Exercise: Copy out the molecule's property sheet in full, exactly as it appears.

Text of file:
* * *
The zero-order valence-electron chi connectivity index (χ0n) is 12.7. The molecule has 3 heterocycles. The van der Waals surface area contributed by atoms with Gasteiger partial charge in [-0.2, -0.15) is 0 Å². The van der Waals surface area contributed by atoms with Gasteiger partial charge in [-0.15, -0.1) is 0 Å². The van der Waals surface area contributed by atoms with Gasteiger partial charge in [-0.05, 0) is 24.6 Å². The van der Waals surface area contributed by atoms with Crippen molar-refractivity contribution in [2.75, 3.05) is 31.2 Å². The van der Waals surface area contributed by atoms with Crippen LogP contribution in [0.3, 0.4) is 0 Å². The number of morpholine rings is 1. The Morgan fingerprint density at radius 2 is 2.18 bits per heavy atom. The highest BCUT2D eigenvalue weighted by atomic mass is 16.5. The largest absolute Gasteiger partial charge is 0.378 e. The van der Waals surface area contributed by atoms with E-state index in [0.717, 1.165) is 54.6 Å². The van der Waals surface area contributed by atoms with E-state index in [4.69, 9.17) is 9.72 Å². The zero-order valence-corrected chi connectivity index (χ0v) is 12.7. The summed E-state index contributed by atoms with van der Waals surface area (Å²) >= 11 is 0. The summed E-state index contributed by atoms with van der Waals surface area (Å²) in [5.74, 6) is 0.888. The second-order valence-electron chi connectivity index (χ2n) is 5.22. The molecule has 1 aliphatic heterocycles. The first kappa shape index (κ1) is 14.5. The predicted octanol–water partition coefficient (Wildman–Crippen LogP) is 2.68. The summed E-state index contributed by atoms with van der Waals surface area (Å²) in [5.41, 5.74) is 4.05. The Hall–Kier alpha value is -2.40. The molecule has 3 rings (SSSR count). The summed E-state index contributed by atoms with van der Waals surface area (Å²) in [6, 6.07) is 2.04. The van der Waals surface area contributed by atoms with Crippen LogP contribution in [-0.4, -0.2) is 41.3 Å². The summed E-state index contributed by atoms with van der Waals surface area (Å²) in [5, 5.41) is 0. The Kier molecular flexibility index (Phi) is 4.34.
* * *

The zero-order valence-electron chi connectivity index (χ0n) is 12.7. The molecule has 3 heterocycles. The van der Waals surface area contributed by atoms with Gasteiger partial charge in [-0.2, -0.15) is 0 Å². The van der Waals surface area contributed by atoms with Gasteiger partial charge in [-0.15, -0.1) is 0 Å². The van der Waals surface area contributed by atoms with Gasteiger partial charge in [-0.05, 0) is 24.6 Å². The van der Waals surface area contributed by atoms with Crippen molar-refractivity contribution in [2.75, 3.05) is 31.2 Å². The van der Waals surface area contributed by atoms with Crippen LogP contribution in [0.3, 0.4) is 0 Å². The number of morpholine rings is 1. The Morgan fingerprint density at radius 2 is 2.18 bits per heavy atom. The highest BCUT2D eigenvalue weighted by atomic mass is 16.5. The largest absolute Gasteiger partial charge is 0.378 e. The van der Waals surface area contributed by atoms with E-state index in [0.717, 1.165) is 54.6 Å². The van der Waals surface area contributed by atoms with E-state index in [4.69, 9.17) is 9.72 Å². The zero-order valence-corrected chi connectivity index (χ0v) is 12.7. The summed E-state index contributed by atoms with van der Waals surface area (Å²) >= 11 is 0. The summed E-state index contributed by atoms with van der Waals surface area (Å²) in [5.74, 6) is 0.888. The second-order valence-electron chi connectivity index (χ2n) is 5.22. The molecule has 1 aliphatic heterocycles. The first kappa shape index (κ1) is 14.5. The predicted octanol–water partition coefficient (Wildman–Crippen LogP) is 2.68. The summed E-state index contributed by atoms with van der Waals surface area (Å²) in [5.41, 5.74) is 4.05. The Hall–Kier alpha value is -2.40. The molecule has 3 rings (SSSR count). The summed E-state index contributed by atoms with van der Waals surface area (Å²) in [6, 6.07) is 2.04. The van der Waals surface area contributed by atoms with Crippen LogP contribution in [-0.4, -0.2) is 41.3 Å². The summed E-state index contributed by atoms with van der Waals surface area (Å²) in [5, 5.41) is 0. The Kier molecular flexibility index (Phi) is 4.34.